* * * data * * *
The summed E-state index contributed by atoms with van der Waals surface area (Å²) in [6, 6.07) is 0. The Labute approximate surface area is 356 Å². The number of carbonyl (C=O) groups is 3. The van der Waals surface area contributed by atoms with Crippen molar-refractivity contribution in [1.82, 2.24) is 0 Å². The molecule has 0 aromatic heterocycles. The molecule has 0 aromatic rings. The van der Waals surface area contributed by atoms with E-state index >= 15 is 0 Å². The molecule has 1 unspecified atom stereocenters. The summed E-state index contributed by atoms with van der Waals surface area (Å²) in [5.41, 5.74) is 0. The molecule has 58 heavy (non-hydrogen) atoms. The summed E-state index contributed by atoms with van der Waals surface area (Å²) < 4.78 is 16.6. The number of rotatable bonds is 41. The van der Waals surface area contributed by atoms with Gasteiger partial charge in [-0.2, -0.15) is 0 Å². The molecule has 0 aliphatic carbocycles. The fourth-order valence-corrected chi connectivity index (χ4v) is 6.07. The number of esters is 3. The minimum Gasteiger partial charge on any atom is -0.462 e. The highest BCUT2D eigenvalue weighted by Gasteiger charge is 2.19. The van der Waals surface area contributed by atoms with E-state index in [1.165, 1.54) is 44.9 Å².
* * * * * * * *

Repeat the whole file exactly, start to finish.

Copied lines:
The summed E-state index contributed by atoms with van der Waals surface area (Å²) in [6, 6.07) is 0. The Labute approximate surface area is 356 Å². The number of carbonyl (C=O) groups is 3. The van der Waals surface area contributed by atoms with Crippen molar-refractivity contribution in [1.82, 2.24) is 0 Å². The molecule has 0 aromatic heterocycles. The molecule has 0 aromatic rings. The van der Waals surface area contributed by atoms with E-state index >= 15 is 0 Å². The molecule has 1 unspecified atom stereocenters. The summed E-state index contributed by atoms with van der Waals surface area (Å²) in [5.41, 5.74) is 0. The molecule has 58 heavy (non-hydrogen) atoms. The summed E-state index contributed by atoms with van der Waals surface area (Å²) < 4.78 is 16.6. The number of rotatable bonds is 41. The van der Waals surface area contributed by atoms with Gasteiger partial charge in [-0.2, -0.15) is 0 Å². The molecule has 0 aliphatic carbocycles. The fourth-order valence-corrected chi connectivity index (χ4v) is 6.07. The number of esters is 3. The minimum Gasteiger partial charge on any atom is -0.462 e. The highest BCUT2D eigenvalue weighted by Gasteiger charge is 2.19. The van der Waals surface area contributed by atoms with E-state index in [1.165, 1.54) is 44.9 Å².